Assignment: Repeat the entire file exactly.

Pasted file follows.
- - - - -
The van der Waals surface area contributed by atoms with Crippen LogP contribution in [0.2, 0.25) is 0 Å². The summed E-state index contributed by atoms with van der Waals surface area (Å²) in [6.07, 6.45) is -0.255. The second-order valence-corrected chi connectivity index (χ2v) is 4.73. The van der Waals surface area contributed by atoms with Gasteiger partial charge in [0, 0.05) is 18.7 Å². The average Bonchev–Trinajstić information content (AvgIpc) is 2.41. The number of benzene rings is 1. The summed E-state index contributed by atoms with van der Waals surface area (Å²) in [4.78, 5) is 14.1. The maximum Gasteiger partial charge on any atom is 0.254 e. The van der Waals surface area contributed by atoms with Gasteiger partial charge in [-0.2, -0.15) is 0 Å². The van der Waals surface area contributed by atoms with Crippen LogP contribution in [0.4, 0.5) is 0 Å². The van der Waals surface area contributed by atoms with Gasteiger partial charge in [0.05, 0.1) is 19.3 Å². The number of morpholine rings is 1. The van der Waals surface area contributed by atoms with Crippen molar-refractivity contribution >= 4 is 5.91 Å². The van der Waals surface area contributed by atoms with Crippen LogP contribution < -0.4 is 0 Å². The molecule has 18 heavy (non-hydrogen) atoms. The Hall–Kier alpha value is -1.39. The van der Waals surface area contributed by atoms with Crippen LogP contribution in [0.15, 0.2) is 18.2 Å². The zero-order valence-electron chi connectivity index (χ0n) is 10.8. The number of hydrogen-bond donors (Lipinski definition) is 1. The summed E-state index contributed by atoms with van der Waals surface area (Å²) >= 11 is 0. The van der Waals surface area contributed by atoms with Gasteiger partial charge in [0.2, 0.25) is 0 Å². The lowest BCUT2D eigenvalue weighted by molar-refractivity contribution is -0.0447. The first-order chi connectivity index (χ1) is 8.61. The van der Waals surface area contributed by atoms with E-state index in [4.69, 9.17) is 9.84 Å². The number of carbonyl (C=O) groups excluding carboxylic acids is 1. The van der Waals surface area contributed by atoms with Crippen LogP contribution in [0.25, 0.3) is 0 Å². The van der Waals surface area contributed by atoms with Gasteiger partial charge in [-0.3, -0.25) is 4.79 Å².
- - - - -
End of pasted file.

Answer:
The van der Waals surface area contributed by atoms with Crippen LogP contribution in [0.2, 0.25) is 0 Å². The summed E-state index contributed by atoms with van der Waals surface area (Å²) in [6.07, 6.45) is -0.255. The second-order valence-corrected chi connectivity index (χ2v) is 4.73. The van der Waals surface area contributed by atoms with Gasteiger partial charge in [0, 0.05) is 18.7 Å². The average Bonchev–Trinajstić information content (AvgIpc) is 2.41. The number of benzene rings is 1. The summed E-state index contributed by atoms with van der Waals surface area (Å²) in [4.78, 5) is 14.1. The maximum Gasteiger partial charge on any atom is 0.254 e. The van der Waals surface area contributed by atoms with Gasteiger partial charge in [-0.2, -0.15) is 0 Å². The van der Waals surface area contributed by atoms with Crippen LogP contribution in [0.4, 0.5) is 0 Å². The van der Waals surface area contributed by atoms with Gasteiger partial charge in [0.05, 0.1) is 19.3 Å². The number of morpholine rings is 1. The van der Waals surface area contributed by atoms with Crippen molar-refractivity contribution >= 4 is 5.91 Å². The van der Waals surface area contributed by atoms with Crippen LogP contribution < -0.4 is 0 Å². The molecule has 18 heavy (non-hydrogen) atoms. The Hall–Kier alpha value is -1.39. The van der Waals surface area contributed by atoms with Crippen LogP contribution in [0.15, 0.2) is 18.2 Å². The zero-order valence-electron chi connectivity index (χ0n) is 10.8. The number of hydrogen-bond donors (Lipinski definition) is 1. The summed E-state index contributed by atoms with van der Waals surface area (Å²) >= 11 is 0. The van der Waals surface area contributed by atoms with Gasteiger partial charge in [0.2, 0.25) is 0 Å². The lowest BCUT2D eigenvalue weighted by molar-refractivity contribution is -0.0447. The first-order chi connectivity index (χ1) is 8.61. The van der Waals surface area contributed by atoms with E-state index in [4.69, 9.17) is 9.84 Å². The number of carbonyl (C=O) groups excluding carboxylic acids is 1. The van der Waals surface area contributed by atoms with Crippen LogP contribution in [0.25, 0.3) is 0 Å². The van der Waals surface area contributed by atoms with Gasteiger partial charge in [-0.3, -0.25) is 4.79 Å².